Selected Writings of Ralph Waldo Emerson

ISBN-10: 0451529073
ISBN-13: 9780451529077
Edition: 2nd 2003
List price: $7.95 Buy it from $1.99
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Description: From one of the greatest figures of 19th-century America... This new edition offers a broad view of the author's finest work, featuring his critical essays, poems, and letters, plus a considerable amount of material from the Journals, including an  More...

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Book details

List price: $7.95
Edition: 2nd
Copyright year: 2003
Publisher: Penguin Publishing Group
Publication date: 10/7/2003
Binding: Paperback
Pages: 560
Size: 4.00" wide x 6.50" long x 1.25" tall
Weight: 0.594
Language: English

From one of the greatest figures of 19th-century America... This new edition offers a broad view of the author's finest work, featuring his critical essays, poems, and letters, plus a considerable amount of material from the Journals, including an entry discovered in 1964 in the Library of Congress.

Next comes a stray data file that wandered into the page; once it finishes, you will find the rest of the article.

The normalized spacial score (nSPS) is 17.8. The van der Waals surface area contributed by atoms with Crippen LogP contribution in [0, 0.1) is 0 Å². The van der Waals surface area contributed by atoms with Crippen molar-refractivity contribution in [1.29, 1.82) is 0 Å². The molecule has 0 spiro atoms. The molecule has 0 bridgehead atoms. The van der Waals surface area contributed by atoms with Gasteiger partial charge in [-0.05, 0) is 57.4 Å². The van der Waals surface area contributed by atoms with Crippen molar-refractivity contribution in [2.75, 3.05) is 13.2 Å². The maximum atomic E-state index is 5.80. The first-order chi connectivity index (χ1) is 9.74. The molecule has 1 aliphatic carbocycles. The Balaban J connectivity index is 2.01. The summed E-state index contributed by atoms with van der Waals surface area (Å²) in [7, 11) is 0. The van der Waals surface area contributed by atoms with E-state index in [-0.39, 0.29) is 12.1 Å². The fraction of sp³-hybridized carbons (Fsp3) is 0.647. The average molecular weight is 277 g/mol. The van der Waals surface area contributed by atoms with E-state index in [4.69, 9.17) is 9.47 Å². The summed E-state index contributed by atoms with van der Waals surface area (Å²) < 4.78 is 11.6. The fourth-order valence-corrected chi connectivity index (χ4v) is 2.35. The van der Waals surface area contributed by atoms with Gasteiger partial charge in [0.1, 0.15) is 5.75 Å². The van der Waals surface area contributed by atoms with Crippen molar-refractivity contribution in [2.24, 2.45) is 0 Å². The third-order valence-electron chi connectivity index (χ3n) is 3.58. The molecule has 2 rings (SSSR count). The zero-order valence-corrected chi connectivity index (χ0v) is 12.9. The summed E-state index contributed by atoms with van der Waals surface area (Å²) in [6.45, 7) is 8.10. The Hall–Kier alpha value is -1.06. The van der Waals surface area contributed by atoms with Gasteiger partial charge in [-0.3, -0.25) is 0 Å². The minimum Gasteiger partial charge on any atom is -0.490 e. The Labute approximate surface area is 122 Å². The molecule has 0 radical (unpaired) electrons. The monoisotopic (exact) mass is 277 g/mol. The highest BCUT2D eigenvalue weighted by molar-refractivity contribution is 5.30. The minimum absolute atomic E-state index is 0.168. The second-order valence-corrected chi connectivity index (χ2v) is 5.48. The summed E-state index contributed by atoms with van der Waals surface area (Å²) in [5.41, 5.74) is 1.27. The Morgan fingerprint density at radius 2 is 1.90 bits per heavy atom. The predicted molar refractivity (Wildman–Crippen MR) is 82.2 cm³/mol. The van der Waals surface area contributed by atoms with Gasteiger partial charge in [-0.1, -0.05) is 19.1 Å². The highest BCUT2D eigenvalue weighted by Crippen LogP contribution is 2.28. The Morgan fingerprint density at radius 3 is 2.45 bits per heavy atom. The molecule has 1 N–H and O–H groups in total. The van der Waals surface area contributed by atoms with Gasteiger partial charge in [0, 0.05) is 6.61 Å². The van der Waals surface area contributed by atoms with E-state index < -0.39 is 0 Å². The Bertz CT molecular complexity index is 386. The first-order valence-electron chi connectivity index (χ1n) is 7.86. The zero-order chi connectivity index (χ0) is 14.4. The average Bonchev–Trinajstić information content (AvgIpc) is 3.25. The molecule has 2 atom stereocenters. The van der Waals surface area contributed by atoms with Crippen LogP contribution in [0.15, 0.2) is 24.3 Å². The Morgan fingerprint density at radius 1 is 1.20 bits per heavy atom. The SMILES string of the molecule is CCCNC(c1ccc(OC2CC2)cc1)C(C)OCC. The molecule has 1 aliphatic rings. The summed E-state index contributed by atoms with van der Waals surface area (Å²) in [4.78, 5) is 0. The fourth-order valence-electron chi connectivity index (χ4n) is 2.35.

Known primarily as the leader of the philosophical movement transcendentalism, which stresses the ties of humans to nature, Ralph Waldo Emerson, American poet and essayist, was born in Boston in 1803. From a long line of religious leaders, Emerson became the minister of the Second Church (Unitarian) in 1829. He left the church in 1832 because of profound differences in interpretation and doubts about church doctrine. He visited England and met with British writers and philosophers. It was during this first excursion abroad that Emerson formulated his ideas for Self-Reliance. He returned to the United States in 1833 and settled in Concord, Massachusetts. He began lecturing in Boston. His first book, Nature (1836), published anonymously, detailed his belief and has come to be regarded as his most significant original work on the essence of his philosophy of transcendentalism. The first volume of Essays (1841) contained some of Emerson's most popular works, including the renowned Self-Reliance. Emerson befriended and influenced a number of American authors including Henry David Thoreau. It was Emerson's practice of keeping a journal that inspired Thoreau to do the same and set the stage for Thoreau's experiences at Walden Pond. Emerson married twice (his first wife Ellen died in 1831 of tuberculosis) and had four children (two boys and two girls) with his second wife, Lydia. His first born, Waldo, died at age six. Emerson died in Concord on April 27, 1882 at the age of 78 due to pneumonia and is buried in Sleepy Hollow Cemetery in Concord, Massachusetts.

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